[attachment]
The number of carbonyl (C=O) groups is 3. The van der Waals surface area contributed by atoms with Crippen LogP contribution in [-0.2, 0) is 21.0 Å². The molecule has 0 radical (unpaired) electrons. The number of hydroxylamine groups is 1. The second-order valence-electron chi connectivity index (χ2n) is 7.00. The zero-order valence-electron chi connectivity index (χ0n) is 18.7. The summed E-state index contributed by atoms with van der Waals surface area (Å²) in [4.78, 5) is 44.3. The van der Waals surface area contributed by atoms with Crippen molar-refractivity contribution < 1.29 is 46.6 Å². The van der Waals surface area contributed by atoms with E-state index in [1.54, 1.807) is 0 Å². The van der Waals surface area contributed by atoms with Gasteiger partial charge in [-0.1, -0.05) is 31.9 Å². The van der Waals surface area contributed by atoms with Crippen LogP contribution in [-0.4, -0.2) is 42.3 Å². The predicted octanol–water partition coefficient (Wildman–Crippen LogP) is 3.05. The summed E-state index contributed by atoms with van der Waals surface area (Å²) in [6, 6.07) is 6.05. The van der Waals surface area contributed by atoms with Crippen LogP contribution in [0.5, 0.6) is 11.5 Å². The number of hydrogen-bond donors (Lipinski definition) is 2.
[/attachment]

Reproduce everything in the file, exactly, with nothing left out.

The number of carbonyl (C=O) groups is 3. The van der Waals surface area contributed by atoms with Crippen LogP contribution in [-0.2, 0) is 21.0 Å². The molecule has 0 radical (unpaired) electrons. The number of hydroxylamine groups is 1. The second-order valence-electron chi connectivity index (χ2n) is 7.00. The zero-order valence-electron chi connectivity index (χ0n) is 18.7. The summed E-state index contributed by atoms with van der Waals surface area (Å²) in [4.78, 5) is 44.3. The van der Waals surface area contributed by atoms with Crippen molar-refractivity contribution < 1.29 is 46.6 Å². The van der Waals surface area contributed by atoms with E-state index in [1.54, 1.807) is 0 Å². The van der Waals surface area contributed by atoms with Gasteiger partial charge in [-0.1, -0.05) is 31.9 Å². The van der Waals surface area contributed by atoms with Crippen LogP contribution in [-0.4, -0.2) is 42.3 Å². The predicted octanol–water partition coefficient (Wildman–Crippen LogP) is 3.05. The summed E-state index contributed by atoms with van der Waals surface area (Å²) in [6, 6.07) is 6.05. The van der Waals surface area contributed by atoms with Crippen LogP contribution in [0.5, 0.6) is 11.5 Å². The number of hydrogen-bond donors (Lipinski definition) is 2.